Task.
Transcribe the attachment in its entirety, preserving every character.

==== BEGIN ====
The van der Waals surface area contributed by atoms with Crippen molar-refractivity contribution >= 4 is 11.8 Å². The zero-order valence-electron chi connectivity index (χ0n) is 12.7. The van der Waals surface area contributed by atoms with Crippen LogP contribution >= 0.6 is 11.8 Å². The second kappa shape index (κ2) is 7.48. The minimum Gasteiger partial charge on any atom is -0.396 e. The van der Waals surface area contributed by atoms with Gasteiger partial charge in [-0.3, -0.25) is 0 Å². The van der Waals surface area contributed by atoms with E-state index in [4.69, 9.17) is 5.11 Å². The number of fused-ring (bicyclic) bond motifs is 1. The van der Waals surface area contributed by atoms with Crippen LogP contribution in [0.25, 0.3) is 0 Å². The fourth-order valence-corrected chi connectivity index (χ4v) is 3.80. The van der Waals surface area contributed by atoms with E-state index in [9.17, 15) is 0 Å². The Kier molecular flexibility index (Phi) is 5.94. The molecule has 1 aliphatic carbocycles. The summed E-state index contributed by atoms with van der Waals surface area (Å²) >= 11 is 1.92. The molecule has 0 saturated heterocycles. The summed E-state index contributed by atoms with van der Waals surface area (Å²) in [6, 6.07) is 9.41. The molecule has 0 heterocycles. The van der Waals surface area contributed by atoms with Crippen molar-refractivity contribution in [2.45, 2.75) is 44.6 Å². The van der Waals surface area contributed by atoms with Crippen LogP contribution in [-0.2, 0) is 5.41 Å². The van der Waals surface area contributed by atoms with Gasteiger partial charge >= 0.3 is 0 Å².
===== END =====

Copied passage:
The van der Waals surface area contributed by atoms with Crippen molar-refractivity contribution >= 4 is 11.8 Å². The zero-order valence-electron chi connectivity index (χ0n) is 12.7. The van der Waals surface area contributed by atoms with Crippen LogP contribution >= 0.6 is 11.8 Å². The second kappa shape index (κ2) is 7.48. The minimum Gasteiger partial charge on any atom is -0.396 e. The van der Waals surface area contributed by atoms with Gasteiger partial charge in [-0.3, -0.25) is 0 Å². The van der Waals surface area contributed by atoms with E-state index in [4.69, 9.17) is 5.11 Å². The number of fused-ring (bicyclic) bond motifs is 1. The van der Waals surface area contributed by atoms with Crippen LogP contribution in [0.25, 0.3) is 0 Å². The fourth-order valence-corrected chi connectivity index (χ4v) is 3.80. The van der Waals surface area contributed by atoms with E-state index in [9.17, 15) is 0 Å². The Kier molecular flexibility index (Phi) is 5.94. The molecule has 1 aliphatic carbocycles. The summed E-state index contributed by atoms with van der Waals surface area (Å²) >= 11 is 1.92. The molecule has 0 saturated heterocycles. The summed E-state index contributed by atoms with van der Waals surface area (Å²) in [6, 6.07) is 9.41. The molecule has 0 heterocycles. The van der Waals surface area contributed by atoms with Crippen molar-refractivity contribution in [2.45, 2.75) is 44.6 Å². The van der Waals surface area contributed by atoms with Crippen LogP contribution in [-0.2, 0) is 5.41 Å². The van der Waals surface area contributed by atoms with Gasteiger partial charge >= 0.3 is 0 Å².